More than anything else, the current Howard University production of the classic children's operetta "Babes in Toyland" is a visual delight. From the first scene to the last, Joe Selmon's brilliantly colored sets are splendid images of fantasy -- truly the stuff of which children's dreams are made.
Scene One is set in "Contrary Mary's Garden," where the Widow Piper and her 14 children play against a backdrop of surrealistic greenery. Scene Two is a short but dangerous whirl through a spider's forest. It is an eerie but beautifully lit ice-green fog in which human insects thrash about in an elaborate web dance. The final scene in the Master Toymaker's bright orange, neon-trimmed workshop, and is really just a charming peak into an oversized toy box.
Crisp, brilliantly colored costumes on each of the 51 cast members complete the rainbow of images in this show, playing Fridays through Sundays through Nov. 23 at the Ira Aldridge Theater, on the edge of the campus. It is the Howard drama department's first production of the season and it features, among other delights, "toy" ballerinas, jesters and "dolls" who suspiciously resemble members of the university's children's theater.
"Babes In Toyland" is directed by Howard drama professor Kelsey E. Collie, who last year planned to leave the Howard University Children's Theater without a director. At the time, the children's theater was a community outreach program of the university and could not pay Collie for the enormous amount of additional time he spent as its director. This year, however, the university has taken the children's theater under its official wing -- Howard University Children's Theater is now a part of the university's drama department. "As such, I'm stuck with the job," Collie jokes.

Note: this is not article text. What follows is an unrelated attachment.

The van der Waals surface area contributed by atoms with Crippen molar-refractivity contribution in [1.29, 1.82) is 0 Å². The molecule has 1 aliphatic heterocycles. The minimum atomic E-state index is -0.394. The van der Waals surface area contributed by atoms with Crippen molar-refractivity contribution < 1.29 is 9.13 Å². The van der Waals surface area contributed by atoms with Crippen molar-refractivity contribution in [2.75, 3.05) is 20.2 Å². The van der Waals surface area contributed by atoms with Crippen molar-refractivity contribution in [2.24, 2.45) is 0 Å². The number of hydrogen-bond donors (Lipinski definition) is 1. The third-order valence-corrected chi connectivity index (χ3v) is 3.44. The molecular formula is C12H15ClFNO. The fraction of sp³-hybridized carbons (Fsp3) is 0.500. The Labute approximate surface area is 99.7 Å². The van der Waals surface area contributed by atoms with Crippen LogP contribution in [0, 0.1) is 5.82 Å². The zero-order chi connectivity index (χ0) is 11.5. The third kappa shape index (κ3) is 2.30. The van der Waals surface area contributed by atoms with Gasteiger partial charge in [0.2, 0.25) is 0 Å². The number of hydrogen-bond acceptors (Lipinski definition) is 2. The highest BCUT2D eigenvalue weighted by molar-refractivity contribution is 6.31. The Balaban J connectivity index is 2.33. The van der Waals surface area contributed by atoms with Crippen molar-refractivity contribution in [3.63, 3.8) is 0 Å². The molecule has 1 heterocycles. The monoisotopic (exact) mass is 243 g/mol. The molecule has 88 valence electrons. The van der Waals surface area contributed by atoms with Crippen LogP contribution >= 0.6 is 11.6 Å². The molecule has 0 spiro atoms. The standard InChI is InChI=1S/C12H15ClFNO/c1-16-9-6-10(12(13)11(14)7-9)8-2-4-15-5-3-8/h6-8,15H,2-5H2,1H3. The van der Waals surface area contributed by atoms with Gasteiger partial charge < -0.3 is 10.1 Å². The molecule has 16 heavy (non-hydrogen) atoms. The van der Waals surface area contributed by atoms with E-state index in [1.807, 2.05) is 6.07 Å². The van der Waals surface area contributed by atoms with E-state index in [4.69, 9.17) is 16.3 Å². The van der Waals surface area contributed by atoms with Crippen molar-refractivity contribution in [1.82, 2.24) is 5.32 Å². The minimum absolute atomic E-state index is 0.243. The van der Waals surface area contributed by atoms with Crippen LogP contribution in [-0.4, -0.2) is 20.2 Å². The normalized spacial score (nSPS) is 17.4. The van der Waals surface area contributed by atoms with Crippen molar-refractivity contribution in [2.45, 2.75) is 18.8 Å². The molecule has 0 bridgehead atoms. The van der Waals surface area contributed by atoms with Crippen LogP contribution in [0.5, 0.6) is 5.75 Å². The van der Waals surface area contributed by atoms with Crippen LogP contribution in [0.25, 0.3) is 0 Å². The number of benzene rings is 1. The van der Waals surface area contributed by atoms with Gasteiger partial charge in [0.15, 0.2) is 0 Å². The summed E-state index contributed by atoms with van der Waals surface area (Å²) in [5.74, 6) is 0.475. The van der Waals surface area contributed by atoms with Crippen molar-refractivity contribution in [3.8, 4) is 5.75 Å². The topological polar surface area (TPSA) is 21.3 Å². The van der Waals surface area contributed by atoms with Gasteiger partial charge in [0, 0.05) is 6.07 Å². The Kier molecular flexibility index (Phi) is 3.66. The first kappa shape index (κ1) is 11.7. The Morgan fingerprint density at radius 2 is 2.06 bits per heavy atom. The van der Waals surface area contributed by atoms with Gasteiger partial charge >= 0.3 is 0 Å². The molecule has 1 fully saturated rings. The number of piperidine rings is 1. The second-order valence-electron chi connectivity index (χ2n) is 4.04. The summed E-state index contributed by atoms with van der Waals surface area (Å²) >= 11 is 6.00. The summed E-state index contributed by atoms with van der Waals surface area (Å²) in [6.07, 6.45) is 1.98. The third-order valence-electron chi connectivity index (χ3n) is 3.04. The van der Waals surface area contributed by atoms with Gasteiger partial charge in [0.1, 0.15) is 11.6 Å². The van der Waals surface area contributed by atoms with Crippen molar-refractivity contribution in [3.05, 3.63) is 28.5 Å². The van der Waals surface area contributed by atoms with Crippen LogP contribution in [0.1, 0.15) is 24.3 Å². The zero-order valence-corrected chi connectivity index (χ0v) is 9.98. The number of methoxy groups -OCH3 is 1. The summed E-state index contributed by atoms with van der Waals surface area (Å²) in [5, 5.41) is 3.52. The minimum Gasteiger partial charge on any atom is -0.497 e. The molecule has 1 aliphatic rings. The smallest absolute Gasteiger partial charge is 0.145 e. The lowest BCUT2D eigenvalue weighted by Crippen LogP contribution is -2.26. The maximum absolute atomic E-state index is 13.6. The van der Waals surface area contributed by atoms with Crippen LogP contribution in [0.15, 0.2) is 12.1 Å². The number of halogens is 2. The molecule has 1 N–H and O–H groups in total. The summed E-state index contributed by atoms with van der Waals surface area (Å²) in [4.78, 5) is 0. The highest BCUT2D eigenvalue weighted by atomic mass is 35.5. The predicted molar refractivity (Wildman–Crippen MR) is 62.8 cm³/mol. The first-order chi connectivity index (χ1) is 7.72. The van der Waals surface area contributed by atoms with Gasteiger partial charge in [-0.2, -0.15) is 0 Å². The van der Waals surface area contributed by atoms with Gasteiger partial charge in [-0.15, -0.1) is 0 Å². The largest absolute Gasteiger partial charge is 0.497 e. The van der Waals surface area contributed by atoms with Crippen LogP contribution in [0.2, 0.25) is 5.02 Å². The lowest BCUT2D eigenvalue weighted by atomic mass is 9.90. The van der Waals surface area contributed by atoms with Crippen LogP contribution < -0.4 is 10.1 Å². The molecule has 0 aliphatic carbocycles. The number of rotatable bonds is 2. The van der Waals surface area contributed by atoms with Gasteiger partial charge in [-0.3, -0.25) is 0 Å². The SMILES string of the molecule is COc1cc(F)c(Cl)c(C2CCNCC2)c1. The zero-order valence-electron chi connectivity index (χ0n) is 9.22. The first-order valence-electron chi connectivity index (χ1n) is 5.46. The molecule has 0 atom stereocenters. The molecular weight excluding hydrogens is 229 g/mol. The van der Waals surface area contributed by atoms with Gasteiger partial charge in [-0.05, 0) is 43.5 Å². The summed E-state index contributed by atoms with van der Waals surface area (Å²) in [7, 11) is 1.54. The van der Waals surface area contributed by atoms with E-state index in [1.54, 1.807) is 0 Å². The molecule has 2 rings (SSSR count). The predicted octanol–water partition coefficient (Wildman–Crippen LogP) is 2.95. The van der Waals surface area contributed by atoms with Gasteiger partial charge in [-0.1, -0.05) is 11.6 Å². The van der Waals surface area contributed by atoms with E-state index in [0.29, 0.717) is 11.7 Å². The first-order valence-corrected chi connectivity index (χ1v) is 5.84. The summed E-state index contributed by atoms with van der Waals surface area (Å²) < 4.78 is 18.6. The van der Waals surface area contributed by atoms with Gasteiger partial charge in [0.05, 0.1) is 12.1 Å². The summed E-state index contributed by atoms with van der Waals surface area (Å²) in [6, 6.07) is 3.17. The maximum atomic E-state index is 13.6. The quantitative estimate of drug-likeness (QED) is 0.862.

Russell R. Barnes in Groucho Marx costume, oddly enough (the black-and-white suit, thick eyebrows and mustache, parted hairdo and half-bent stance are undeniably Marx trademarks) is outstanding as the dastardly, penny-pinching villain Barnaby who would, if he could, do his own nephew out of an inheritance, and steal his young fiancee to boot.
"What a waste of money. All these gegaws just to keep some little brats happy," Barnaby says, even as the audience cheers in delight as the curtain rises on the toymaker's shop.
Barnaby elicits the proper number of boos from the audiences, but somehow Barnes makes the character lovable just the same.
Collette Hill, who plays opposite Barnes as the Widow Piper, is as lusty as she is funny in her wonderful performance.
Neither Hill nor Barnes has a singing role in this musical, but the show turns on their every appearance, nonetheless. Unfortunately, the musical performances -- by Darryl Quinton and Carla Davis and Valerie Scott, to name a few -- which are probably very good, are lost to poor acoustics in the small hall.
"Babes In Toyland" is choreographed by Linda R. Wharton and conducted by Dingwall Fleary, with Napoleon J. Reed as musical director, George H. Epting as lighting designer and Rae Darlington as costume coordinator. For information, show times and tickets, call 636-7050.